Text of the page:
The volume of openly LGBTQ literature has grown exponentially since the early 20th century, but the question has always been how and where to find it. From the earliest issues of the pioneering gay political journal One and the equally innovative lesbian journal the Ladder, the emerging LGBTQ press in the 1950s created forums for discovering literature that spoke to the lived experiences of sexual and gender minorities.

One magazine, which grew out of the work of the Mattachine Society in 1953, featured a book review column in its first issue. The Ladder—published by the Daughters of Bilitis, a lesbian civil rights group founded in San Francisco in the 1950s—began a book review column in its sixth issue under the heading “Lesbiana,” describing it as a “running bibliography of Lesbian literature.” The inclusion of fiction reviews in these early political magazines, alongside discussions of the social roles and legal rights of sexual minorities, points to the fact that the emergence of LGBTQ social movements has been as much about imaginative self-invention as it has been about civil rights.

These journals created forums to help uncover LGBTQ-themed literature, since libraries and most bookstores were not welcoming places for those seeking such books. Some found their way to the section of libraries with Dewey decimal number 306.76 (covering sexual orientation, transgenderism, and intersexuality) or HQ 74–78 in the Library of Congress classification (covering bisexuality, homosexuality, lesbianism, transvestism, and transexualism). But these call numbers have not always been presented neutrally. The Library of Congress classification has included call numbers for books related to homosexuality since at least the 1920s, originally under the rubric of Abnormal Sex Relations, while the Dewey decimal system began to distinguish such books in the 1930s but classed them under Mental Illnesses. These call numbers do not include fiction, which is generally shelved alphabetically by author in public libraries and by period and genre in the Library of Congress classification, used in academic libraries. For instance, Larry Kramer’s classic novel Faggots might be shelved under FIC Kramer in a public library or under PS3561 (American Literature, Individual Authors, 1961–2000) in an academic library.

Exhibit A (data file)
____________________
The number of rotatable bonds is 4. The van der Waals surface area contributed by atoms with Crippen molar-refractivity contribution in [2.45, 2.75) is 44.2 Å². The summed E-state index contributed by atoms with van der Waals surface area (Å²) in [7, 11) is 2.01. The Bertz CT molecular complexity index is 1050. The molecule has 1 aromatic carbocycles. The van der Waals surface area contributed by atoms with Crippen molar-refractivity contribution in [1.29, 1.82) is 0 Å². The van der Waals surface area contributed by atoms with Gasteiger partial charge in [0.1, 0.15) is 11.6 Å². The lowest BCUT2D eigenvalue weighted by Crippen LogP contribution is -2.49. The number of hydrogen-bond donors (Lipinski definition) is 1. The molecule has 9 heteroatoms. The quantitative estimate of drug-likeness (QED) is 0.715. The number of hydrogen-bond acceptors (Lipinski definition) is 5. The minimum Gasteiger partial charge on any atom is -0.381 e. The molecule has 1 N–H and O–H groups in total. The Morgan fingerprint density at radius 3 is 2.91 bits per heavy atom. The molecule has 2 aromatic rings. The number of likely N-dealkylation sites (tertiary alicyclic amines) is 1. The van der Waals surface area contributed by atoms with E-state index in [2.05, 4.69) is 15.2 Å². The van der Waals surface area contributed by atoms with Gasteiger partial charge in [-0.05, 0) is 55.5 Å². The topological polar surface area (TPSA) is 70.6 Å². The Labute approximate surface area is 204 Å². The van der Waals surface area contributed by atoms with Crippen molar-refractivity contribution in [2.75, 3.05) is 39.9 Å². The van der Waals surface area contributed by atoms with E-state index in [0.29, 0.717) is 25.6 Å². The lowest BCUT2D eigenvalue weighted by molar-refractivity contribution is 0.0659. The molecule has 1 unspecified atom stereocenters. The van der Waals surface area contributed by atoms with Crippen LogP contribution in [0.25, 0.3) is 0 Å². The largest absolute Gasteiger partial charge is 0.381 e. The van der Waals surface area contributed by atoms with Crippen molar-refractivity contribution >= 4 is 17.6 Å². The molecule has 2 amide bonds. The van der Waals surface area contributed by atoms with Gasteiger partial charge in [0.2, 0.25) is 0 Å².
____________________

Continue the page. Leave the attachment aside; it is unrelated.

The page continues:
Over the course of the 20th century, Library of Congress subject headings for LGBTQ issues evolved from the original Sexual Perversion to Homosexuality in the 1940s; in the 1970s, they began to include a range of terms, such as gays, lesbians, and bisexuals. In recent years, a major issue has been the classification of transgender- and intersex-themed materials, as these communities have found their political and artistic voices. Subject headings have evolved from Transvestism to Transsexualism and Transsexuals, and then to Transgenderism and Transgender People, and from Hermaphroditism to Intersexuality.

Click image to view a larger size. Data from Ellen Greenblatt’s study "The Treatment of LGBTIQ Concepts in the Library of Congress Subject Headings" in Serving LGBTIQ Library and Archives Users: Essays on Outreach, Service, Collections and Access (McFarland, 2010).

BISAC subjects in bookstores are more limited but include classifications for Gay and Lesbian Fiction, Romance, Erotica, Poetry, and Drama, as well as a few nonfiction categories. This was, of course, not always the case.

The lack of visibility of LGBTQ-themed literature in mainstream bookstores led to the rise of gay and lesbian stores such as Giovanni’s Room in Philadelphia, Oscar Wilde Memorial Bookstore in New York City, and the A Different Light chain in California during the 1970s. This growth in LGBTQ publishing, distribution, and audiences, in turn, doubtlessly influenced BISAC categories and promotion in mainstream bookstores.

Gay and lesbian bookstores once served as major centers for the discovery and distribution of LGBTQ literature, but most of them have closed as mainstream bookstores have begun to carry more LGBTQ books, and as book buying has moved online. Readers today find LGBTQ books through major online retailers, as well as on websites like Goodreads, which allow users to write reviews and tag books as “GLBT,” “gay,” “lesbian,” and “trans,” depending on their own their own evolving ideas of sexual identity.

Community promotion of LGBTQ books continues with events like the annual Rainbow Book Fair in New York City in April, and prizes like the Lambda Literary Awards each June. These programs help raise the visibility of LGBTQ literature and attract more small presses, mainstream publishers, and eager readers every year.

Jason Baumann is coordinator of collection assessment, humanities and LGBT collections, at NYPL.

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